flower types

Zantedeschia Aethiopica (Calla Lily) Care, Meaning

Zantedeschia Aethiopica

Zantedeschia Aethiopica, also known as the Calla Lily, is a beautiful flowering plant that is native to South Africa. It is a member of the Araceae family and is appreciated for its large, showy flowers that come in shades of white, pink, yellow, and orange. The plant is popularly used in bridal bouquets, table arrangements, and garden beds due to its elegant appearance and long-lasting blooms.

Aside from its aesthetic value, the Calla Lily holds significance in different cultures and symbolizes different things depending on the region. In ancient Greek mythology, the flower was associated with the goddess Hera and was believed to represent purity and holiness. In Christianity, it symbolizes the resurrection and rebirth of Jesus Christ. In Victorian times, it was associated with marriage and true love, making it a popular choice for wedding ceremonies. With such rich cultural and historical symbolism attached to it, the Calla Lily has become a beloved flower worldwide, and its popularity shows no signs of slowing down any time soon.

What is Zantedeschia Aethiopica?

Zantedeschia Aethiopica

Zantedeschia aethiopica, also known as calla lily and arum lily, is a perennial flowering plant of the family Araceae. It is native to southern Africa in Lesotho, South Africa and Eswatini. It is sometimes grown as an ornamental garden plant. It can be found growing in coastal prairies, wetlands, or even as an invasive weed in riparian areas and pastureland. The flowers are a symbol of purity and are often used in bridal bouquets. The common name of arum lily refers to its resemblance to the genus Arum, but it is not a member of that genus. The cultivar ‘Green Goddess’ has green stripes on the spathes which allow the flowers to last longer than the original white form.

Common Names: Arum lily, Calla lily, Trumpet lily
Bloom Time: Summer to fall
Flower Color: White, cream, yellow, pink, orange, red, or green
Hardiness Zones: 8–11 (USDA)
Mature Size: 2–3 ft. tall and wide
Native Area: Southern Africa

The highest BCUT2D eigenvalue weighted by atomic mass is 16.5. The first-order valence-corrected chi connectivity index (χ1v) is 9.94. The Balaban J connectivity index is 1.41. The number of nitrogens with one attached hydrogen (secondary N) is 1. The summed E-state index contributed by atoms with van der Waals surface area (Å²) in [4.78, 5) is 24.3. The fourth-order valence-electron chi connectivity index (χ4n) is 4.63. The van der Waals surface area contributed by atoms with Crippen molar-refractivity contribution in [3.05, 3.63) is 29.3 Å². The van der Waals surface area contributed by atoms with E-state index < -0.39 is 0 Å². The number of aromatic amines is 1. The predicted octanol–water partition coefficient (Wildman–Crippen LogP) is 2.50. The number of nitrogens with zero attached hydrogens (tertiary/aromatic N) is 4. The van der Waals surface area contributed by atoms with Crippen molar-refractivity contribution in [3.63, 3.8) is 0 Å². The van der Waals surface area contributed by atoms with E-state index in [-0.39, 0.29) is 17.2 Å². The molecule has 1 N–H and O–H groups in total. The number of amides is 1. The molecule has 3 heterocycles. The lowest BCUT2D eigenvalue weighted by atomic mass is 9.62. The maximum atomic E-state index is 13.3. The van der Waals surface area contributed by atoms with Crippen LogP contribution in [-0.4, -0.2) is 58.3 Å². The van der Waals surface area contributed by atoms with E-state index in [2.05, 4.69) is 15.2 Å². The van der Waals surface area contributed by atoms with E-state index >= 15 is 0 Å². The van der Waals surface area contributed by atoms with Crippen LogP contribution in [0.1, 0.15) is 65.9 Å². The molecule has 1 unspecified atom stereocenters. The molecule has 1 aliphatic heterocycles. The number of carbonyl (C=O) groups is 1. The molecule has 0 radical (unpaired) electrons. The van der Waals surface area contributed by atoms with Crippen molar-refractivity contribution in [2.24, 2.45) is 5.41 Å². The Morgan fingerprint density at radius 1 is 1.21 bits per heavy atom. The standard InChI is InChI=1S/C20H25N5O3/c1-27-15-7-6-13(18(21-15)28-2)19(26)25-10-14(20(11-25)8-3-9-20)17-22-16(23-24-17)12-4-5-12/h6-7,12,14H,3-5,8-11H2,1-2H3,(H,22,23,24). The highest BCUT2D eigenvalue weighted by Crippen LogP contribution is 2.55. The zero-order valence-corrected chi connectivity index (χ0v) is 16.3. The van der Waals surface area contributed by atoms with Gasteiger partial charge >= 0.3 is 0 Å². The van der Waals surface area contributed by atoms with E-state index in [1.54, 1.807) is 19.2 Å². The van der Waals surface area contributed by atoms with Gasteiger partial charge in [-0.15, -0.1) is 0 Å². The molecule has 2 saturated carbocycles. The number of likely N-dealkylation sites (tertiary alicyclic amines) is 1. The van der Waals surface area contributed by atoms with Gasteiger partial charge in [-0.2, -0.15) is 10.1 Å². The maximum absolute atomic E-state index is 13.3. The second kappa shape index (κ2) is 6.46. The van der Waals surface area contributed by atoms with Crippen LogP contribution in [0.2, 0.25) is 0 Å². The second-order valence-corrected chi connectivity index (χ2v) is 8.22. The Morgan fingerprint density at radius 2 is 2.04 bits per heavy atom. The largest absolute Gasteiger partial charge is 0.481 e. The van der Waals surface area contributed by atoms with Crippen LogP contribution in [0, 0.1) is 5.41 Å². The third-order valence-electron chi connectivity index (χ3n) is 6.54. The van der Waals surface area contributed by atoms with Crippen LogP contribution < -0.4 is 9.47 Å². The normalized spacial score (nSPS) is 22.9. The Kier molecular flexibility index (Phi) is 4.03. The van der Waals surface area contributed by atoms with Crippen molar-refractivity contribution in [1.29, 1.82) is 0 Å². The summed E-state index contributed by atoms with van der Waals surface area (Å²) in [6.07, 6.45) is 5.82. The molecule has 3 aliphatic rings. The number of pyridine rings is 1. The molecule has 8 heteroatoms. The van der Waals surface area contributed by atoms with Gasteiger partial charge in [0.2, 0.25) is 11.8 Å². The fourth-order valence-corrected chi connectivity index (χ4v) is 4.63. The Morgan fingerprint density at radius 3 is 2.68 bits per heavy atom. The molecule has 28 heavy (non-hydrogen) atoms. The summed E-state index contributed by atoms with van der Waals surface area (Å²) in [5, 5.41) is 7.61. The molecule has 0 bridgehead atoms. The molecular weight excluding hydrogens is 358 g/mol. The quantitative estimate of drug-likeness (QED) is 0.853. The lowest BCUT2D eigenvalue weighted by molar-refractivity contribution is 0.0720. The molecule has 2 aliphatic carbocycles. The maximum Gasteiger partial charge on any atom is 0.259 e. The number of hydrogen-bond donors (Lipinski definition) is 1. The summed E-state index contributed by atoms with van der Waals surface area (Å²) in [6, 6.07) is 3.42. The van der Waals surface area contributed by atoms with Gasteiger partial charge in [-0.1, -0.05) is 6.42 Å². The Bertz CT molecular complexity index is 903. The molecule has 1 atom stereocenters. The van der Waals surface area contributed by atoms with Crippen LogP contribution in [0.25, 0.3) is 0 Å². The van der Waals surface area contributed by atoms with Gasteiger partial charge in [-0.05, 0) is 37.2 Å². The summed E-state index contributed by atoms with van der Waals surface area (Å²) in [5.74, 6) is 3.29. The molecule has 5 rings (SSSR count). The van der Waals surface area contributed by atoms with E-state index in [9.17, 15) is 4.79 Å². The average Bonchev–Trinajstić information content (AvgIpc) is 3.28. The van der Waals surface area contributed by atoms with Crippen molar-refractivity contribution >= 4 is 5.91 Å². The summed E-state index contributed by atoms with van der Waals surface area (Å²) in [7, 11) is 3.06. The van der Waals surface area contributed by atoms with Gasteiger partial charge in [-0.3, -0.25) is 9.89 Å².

Plant Type: Herbaceous perennial
Soil pH: Acidic to neutral
Soil Type: Sandy, loamy, clay, well-drained
Sun Exposure: Full sun to partial shade
Botanical Name: Zantedeschia aethiopica

How to Grow Zantedeschia Aethiopica?

Zantedeschia Aethiopica, also known as Calla Lily or Arum Lily, is a beautiful plant that is relatively easy to care for. Here are some tips on how to grow it:

  • Planting: Choose a well-draining location with partial shade. Plant in the spring or fall, 3-4 inches deep and 12-18 inches apart.
  • Watering: Keep the soil moist but not waterlogged. Water deeply once a week, more often during hot weather.
  • Fertilizing: Feed with a balanced fertilizer every 2-3 weeks during the growing season.
  • Pruning: Remove dead or yellowing leaves and spent flowers regularly to encourage new growth.
  • Winter care: In colder climates, protect the plant from frost by covering it with mulch or bringing it indoors.
  • Propagation: Divide clumps of bulbs every 2-3 years in the fall to promote healthy growth.

By following these tips, you should be able to grow a healthy and beautiful Zantedeschia Aethiopica plant.

Zantedeschia Aethiopica Care

In mild climates, zantedeschia grows as a perennial and can be grown outside all year round. Plant the bulbs in humus-rich potting soil and keep them cool. If you plant them in the ground, a well-draining site is ideal. They do not like to be waterlogged.

When it flowers, the zantedeschia is faintly scented and attracts bees and other crawling insects that pollinate the anthers. The flowers then ripen into succulent yellow berries that attract birds. The berries rot away and release the seeds, which are then dispersed by the birds.

Calla lilies are susceptible to fungus and bacteria, so the soil should be thoroughly washed before planting and when repotting. They are also susceptible to aphids and spider mites, which should be dealt with using pesticides. Aim to spray the plants on the underside of the leaves, as these are where the sap-sucking insects tend to hide. You may also wish to squish the insect clusters by hand.